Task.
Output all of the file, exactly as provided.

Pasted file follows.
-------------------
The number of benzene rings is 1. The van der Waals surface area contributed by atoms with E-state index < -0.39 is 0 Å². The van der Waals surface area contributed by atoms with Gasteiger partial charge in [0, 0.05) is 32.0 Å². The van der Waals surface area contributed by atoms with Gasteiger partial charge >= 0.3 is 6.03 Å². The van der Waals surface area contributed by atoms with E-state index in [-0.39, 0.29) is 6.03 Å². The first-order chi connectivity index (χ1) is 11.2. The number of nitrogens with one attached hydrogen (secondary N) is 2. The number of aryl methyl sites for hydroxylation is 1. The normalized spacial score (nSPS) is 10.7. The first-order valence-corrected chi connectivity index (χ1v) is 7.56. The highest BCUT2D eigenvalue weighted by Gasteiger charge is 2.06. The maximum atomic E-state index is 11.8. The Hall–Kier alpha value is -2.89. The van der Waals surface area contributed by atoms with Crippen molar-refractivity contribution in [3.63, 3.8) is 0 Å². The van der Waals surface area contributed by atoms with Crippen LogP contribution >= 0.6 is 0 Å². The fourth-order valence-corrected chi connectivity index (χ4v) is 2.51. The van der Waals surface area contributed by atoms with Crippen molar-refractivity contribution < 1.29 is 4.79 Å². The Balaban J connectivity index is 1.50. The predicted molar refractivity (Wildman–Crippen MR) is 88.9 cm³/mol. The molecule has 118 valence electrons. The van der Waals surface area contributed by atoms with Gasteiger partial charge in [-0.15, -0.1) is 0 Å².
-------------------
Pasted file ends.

The number of benzene rings is 1. The van der Waals surface area contributed by atoms with E-state index < -0.39 is 0 Å². The van der Waals surface area contributed by atoms with Gasteiger partial charge in [0, 0.05) is 32.0 Å². The van der Waals surface area contributed by atoms with Gasteiger partial charge >= 0.3 is 6.03 Å². The van der Waals surface area contributed by atoms with E-state index in [-0.39, 0.29) is 6.03 Å². The first-order chi connectivity index (χ1) is 11.2. The number of nitrogens with one attached hydrogen (secondary N) is 2. The number of aryl methyl sites for hydroxylation is 1. The normalized spacial score (nSPS) is 10.7. The first-order valence-corrected chi connectivity index (χ1v) is 7.56. The highest BCUT2D eigenvalue weighted by Gasteiger charge is 2.06. The maximum atomic E-state index is 11.8. The Hall–Kier alpha value is -2.89. The van der Waals surface area contributed by atoms with Crippen molar-refractivity contribution in [3.63, 3.8) is 0 Å². The van der Waals surface area contributed by atoms with Crippen LogP contribution >= 0.6 is 0 Å². The fourth-order valence-corrected chi connectivity index (χ4v) is 2.51. The van der Waals surface area contributed by atoms with Crippen molar-refractivity contribution < 1.29 is 4.79 Å². The Balaban J connectivity index is 1.50. The predicted molar refractivity (Wildman–Crippen MR) is 88.9 cm³/mol. The molecule has 118 valence electrons. The van der Waals surface area contributed by atoms with Gasteiger partial charge in [-0.15, -0.1) is 0 Å².